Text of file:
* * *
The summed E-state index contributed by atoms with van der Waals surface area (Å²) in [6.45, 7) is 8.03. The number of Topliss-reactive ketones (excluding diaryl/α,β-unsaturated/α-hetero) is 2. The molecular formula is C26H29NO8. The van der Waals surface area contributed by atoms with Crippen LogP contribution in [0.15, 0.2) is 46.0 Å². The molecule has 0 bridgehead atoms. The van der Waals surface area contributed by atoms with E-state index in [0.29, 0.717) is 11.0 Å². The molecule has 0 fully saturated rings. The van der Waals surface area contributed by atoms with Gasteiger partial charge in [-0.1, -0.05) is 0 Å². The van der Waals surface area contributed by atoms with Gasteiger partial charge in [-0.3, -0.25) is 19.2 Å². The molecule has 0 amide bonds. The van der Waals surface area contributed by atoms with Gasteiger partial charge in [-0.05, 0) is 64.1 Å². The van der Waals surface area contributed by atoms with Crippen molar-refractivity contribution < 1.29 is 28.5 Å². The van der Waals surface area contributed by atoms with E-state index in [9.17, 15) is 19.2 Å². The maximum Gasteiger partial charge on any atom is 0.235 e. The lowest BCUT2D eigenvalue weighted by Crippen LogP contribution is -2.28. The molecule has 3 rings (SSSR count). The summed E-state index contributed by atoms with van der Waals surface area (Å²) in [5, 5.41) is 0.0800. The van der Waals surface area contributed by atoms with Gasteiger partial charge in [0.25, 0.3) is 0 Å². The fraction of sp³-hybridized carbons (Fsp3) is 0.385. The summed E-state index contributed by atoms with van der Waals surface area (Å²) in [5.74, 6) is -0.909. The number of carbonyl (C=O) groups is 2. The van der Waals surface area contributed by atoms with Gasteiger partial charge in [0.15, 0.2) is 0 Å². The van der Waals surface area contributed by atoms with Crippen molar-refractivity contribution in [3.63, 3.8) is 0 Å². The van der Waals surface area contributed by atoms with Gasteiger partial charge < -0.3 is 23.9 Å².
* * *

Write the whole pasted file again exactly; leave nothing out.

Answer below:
The summed E-state index contributed by atoms with van der Waals surface area (Å²) in [6.45, 7) is 8.03. The number of Topliss-reactive ketones (excluding diaryl/α,β-unsaturated/α-hetero) is 2. The molecular formula is C26H29NO8. The van der Waals surface area contributed by atoms with Crippen LogP contribution in [0.15, 0.2) is 46.0 Å². The molecule has 0 bridgehead atoms. The van der Waals surface area contributed by atoms with E-state index in [0.29, 0.717) is 11.0 Å². The molecule has 0 fully saturated rings. The van der Waals surface area contributed by atoms with Gasteiger partial charge in [-0.1, -0.05) is 0 Å². The van der Waals surface area contributed by atoms with Gasteiger partial charge in [-0.3, -0.25) is 19.2 Å². The molecule has 0 amide bonds. The van der Waals surface area contributed by atoms with Gasteiger partial charge in [-0.05, 0) is 64.1 Å². The van der Waals surface area contributed by atoms with Crippen molar-refractivity contribution < 1.29 is 28.5 Å². The van der Waals surface area contributed by atoms with E-state index in [9.17, 15) is 19.2 Å². The maximum Gasteiger partial charge on any atom is 0.235 e. The lowest BCUT2D eigenvalue weighted by Crippen LogP contribution is -2.28. The molecule has 3 rings (SSSR count). The summed E-state index contributed by atoms with van der Waals surface area (Å²) in [5, 5.41) is 0.0800. The van der Waals surface area contributed by atoms with Gasteiger partial charge in [0.25, 0.3) is 0 Å². The fraction of sp³-hybridized carbons (Fsp3) is 0.385. The summed E-state index contributed by atoms with van der Waals surface area (Å²) in [5.74, 6) is -0.909. The number of carbonyl (C=O) groups is 2. The van der Waals surface area contributed by atoms with Gasteiger partial charge in [0.15, 0.2) is 0 Å². The van der Waals surface area contributed by atoms with Crippen molar-refractivity contribution in [3.63, 3.8) is 0 Å². The van der Waals surface area contributed by atoms with Gasteiger partial charge < -0.3 is 23.9 Å².